For both defined benefit and defined contribution plans, the death of the employee usually triggers a lump-sum death benefit paid by the trustees to the employee’s nominee. These payments can be funded through separate life assurance, with the pension plans then providing a smaller benefit.

Retirement

When can employees retire and receive their full plan benefits? How does early retirement affect benefit calculations?

When employees can retire and receive their full benefits depends on each plan’s rules – the normal retirement age usually ranges between 60 and 65. For historical reasons, benefits in some defined benefit plans are determined based on a split normal retirement age of 60 and 65. For these, members are entitled to retire as of right when they reach 60, but benefits determined by reference to a normal retirement age of 65 tend to be reduced for early payment.

Employees can usually retire at any time after 55 on a reduced pension. Often a plan’s rules require the employer’s or the trustees’ consent, or the consent of both, to early retirement. Whether consent is given in respect of a defined benefit plan usually depends on whether early retirement will result in additional costs to the plan, which depends on how the plan’s early retirement actuarial adjustment factors apply. An employer is likely to have to auto-enrol employees into its statutory auto-enrolment plan if it continues to employ them after they have retired.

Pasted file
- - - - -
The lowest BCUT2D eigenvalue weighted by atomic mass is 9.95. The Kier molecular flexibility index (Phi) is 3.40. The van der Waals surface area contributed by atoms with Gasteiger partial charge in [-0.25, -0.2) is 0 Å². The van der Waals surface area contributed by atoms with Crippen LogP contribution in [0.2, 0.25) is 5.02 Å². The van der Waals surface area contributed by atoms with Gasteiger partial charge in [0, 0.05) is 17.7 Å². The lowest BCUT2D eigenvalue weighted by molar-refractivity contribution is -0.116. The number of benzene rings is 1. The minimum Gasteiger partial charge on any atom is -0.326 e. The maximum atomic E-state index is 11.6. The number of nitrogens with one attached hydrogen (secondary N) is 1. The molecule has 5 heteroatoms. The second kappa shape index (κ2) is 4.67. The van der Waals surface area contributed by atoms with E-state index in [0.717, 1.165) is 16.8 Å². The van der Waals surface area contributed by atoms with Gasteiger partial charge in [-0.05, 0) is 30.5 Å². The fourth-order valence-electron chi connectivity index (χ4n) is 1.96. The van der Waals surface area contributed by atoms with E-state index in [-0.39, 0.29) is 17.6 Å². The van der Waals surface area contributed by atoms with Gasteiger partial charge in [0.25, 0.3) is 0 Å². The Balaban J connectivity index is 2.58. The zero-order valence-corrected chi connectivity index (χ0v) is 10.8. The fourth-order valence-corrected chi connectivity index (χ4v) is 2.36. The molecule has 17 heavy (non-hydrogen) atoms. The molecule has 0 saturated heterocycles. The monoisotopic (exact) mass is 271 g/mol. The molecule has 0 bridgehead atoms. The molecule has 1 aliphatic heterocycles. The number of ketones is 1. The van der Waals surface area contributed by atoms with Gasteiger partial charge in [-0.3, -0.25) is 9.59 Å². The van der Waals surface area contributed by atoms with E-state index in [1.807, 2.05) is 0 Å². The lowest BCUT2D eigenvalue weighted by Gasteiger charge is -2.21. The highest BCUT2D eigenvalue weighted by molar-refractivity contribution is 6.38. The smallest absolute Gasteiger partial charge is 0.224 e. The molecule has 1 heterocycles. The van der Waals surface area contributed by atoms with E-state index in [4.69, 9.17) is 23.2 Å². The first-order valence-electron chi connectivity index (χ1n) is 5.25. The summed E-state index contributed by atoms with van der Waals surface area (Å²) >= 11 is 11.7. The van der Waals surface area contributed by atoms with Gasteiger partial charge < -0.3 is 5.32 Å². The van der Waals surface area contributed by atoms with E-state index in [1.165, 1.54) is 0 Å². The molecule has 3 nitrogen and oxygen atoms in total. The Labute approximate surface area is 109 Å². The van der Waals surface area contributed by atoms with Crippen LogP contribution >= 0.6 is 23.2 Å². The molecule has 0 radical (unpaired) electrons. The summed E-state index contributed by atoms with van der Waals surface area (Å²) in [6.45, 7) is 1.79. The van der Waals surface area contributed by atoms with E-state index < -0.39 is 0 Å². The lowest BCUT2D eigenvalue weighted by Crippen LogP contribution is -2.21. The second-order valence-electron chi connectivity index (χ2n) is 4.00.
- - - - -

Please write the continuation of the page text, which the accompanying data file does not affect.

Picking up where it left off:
Early retirement is not usually an issue for defined contribution plans. Depending on the rules of the plan, an employer may allow its employees to access their pension fund while continuing to be employed and also while continuing to be active participants in the defined contribution plan. If the plan’s rules do not permit this, and the employer continues to employ the employees after they have accessed their pension fund, the employer will have to assess the employees to see if it has to auto re-enrol them into its statutory auto-enrolment plan. Once a member of a defined contribution plan accesses their pension fund, their annual allowance will reduce.

Early distribution and loans

Are plans permitted to allow distributions or loans of all or some of the plan benefits to members that are still employed?

No, this is not generally permitted. However, employees can receive their pension from a plan while still employed by the plan’s employer, as long as the plan’s rules permit this.